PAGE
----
How-to Upgrade Firmware on AllWinner A31 mini PCs

I’ve just received a mini PC powered by AllWinner A31, and I had to (re-)install the firmware, so I’ll explain the steps I followed in this post. The procedure is for CS868 mini PC, but it should be similar for all Android HDMI TV dongles, and media players based on AllWinner A20 or A31.The procedure below only works in Windows, and has been tested in Windows XP. I’ll mention a possible method in Linux at the end of the post. Download the latest CS868 firmware and tools, and extract “cs868 firmware and update tool 20130507.rar” file Download PhoenixUSBPro tool in English, and extract This is optional as the Chinese version is included in rar file above. Double-click on PhoenixUSBPro/PhoenixUSBPro.exe to start the program Click on Update to upgrade the tool to the latest version if need be. Click on Key to to load the key file (AW_LCTOOLS.key), on Image to load the firmware file (sun6i_android_fiber-onda809q9_20130507_V2.0_media_ck_288.img), and click on Start. Now …

N70-A and N70-B AllWinner A20 and A31 Based Android Netbooks with 13.3″ Display

Last year, H6 Android Netbook featured AllWinner A10 Cortex A8 processor, 1GB RAM, 4GB Flash, and came with a 10.1″ display with 1024×600 resolution, and people who tried did not seem very satisfied with their purchase. This year however, we should get more better hardware thanks to devices like N70-A and N70-B, respectively powered by AllWinner A20 with 1GB RAM, and AllWinner A31 with 2GB RAM, that both come with a 13.3″ display (1280×800). There’s also N101-A model powered by AllWinner A20, but it comes with a 10.1″ display with 1024×600 resolution.  All models are available with 8, 16 or 32GB flash, feature Wi-Fi 802.11n and Ethernet connectivity, a 0.3MP front camera, an SD card reader, 2 USB ports, 1 HDMI output, as well as mic IN and headphone jacks. For some reasons, AllWinner A20 models runs Android 4.2.2, but AllWinner A31 still runs Android 4.1.2. You should be able to load Linux on AllWinner A20 based model in the …

My Attempt at Adding Multiple Users Support to Android 4.2 HDMI TV Sticks

A few day ago, I noticed MoDaCo posted instructions to enable multiple users support on Nexus 4 smartphone via Liliputing’s Lilbits. They indicate that it may also work on other Android 4.2 devices, so with more and more Android mini PCs and set-top box running the latest version of Android, but lacking. multiple user support, I decided to give it a try on Tronsmart T428. My little experiment did not end up being that successful despite the picture below. But who knows, maybe some of my clever readers will find a solution. The instructions below may “work” on any rooted Android 4.2 devices including smartphones, mini PCs, media players, etc… You’ll need to install 2 apks: Xposed Framework – Scroll down on this page, then download and install XposedInstaller_2.1.4.apk. Finally run the installer, and reboot. MoDaCo Toolkit Xposed module – A link on this page will let you download com.modaco.toolkit.apk. After installation, click on it, validate the module in Xposed …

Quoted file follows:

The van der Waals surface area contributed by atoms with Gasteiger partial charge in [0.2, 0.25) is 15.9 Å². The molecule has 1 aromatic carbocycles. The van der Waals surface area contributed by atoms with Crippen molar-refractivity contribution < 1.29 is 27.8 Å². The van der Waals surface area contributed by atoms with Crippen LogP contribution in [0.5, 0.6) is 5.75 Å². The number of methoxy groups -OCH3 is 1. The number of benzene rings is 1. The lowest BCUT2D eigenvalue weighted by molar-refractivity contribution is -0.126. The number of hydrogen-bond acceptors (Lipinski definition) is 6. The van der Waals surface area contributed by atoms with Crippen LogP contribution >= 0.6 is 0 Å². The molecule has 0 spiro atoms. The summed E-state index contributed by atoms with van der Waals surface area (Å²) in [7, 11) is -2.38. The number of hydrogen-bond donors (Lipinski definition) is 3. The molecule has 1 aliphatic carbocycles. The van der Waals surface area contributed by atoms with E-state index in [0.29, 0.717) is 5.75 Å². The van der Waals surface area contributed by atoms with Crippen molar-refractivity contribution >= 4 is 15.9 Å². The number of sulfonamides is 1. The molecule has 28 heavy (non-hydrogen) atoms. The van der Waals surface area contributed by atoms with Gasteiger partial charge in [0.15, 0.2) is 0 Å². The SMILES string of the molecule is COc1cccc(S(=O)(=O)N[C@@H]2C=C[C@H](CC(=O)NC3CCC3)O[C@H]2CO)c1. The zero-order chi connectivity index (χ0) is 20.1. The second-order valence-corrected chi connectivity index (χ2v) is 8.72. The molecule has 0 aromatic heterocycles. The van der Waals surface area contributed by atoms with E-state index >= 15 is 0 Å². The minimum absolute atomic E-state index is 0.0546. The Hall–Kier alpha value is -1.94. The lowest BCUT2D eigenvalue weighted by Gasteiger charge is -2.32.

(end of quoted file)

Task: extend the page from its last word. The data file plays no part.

New Tronmart Prometheus Firmware Fixes XBMC Audio/Video Sync, Adds DLNA and Smartphone Control App

A new firmware is now available for Tronsmart Prometheus with the following key changes: New Android 4.2 XBMC audio/video sync bug fix DLNA support Smartphone control function Internal storage for apps increased to 2GB In order to use the smartphone control function, you need to download and install RC_Client.apk into your Android smartphone or tablet, and run this app to control your Prometheus. I haven’t tried myself, and they did not provide detail, so I don’t know whether functionalities are similar to DroidMote. To update your device if It’s already running the previous Android 4.2 beta firmware: Download and extract Tronsmart Prometheus new stock firmware.zip.  It would be really nice if they could just provide version numbers for firmware releases. Open the download folder, copy the 5 files in the root folder of an SD card, and insert it into your device. Use a paper clip to press and hold the reset key at back  of the box, and power …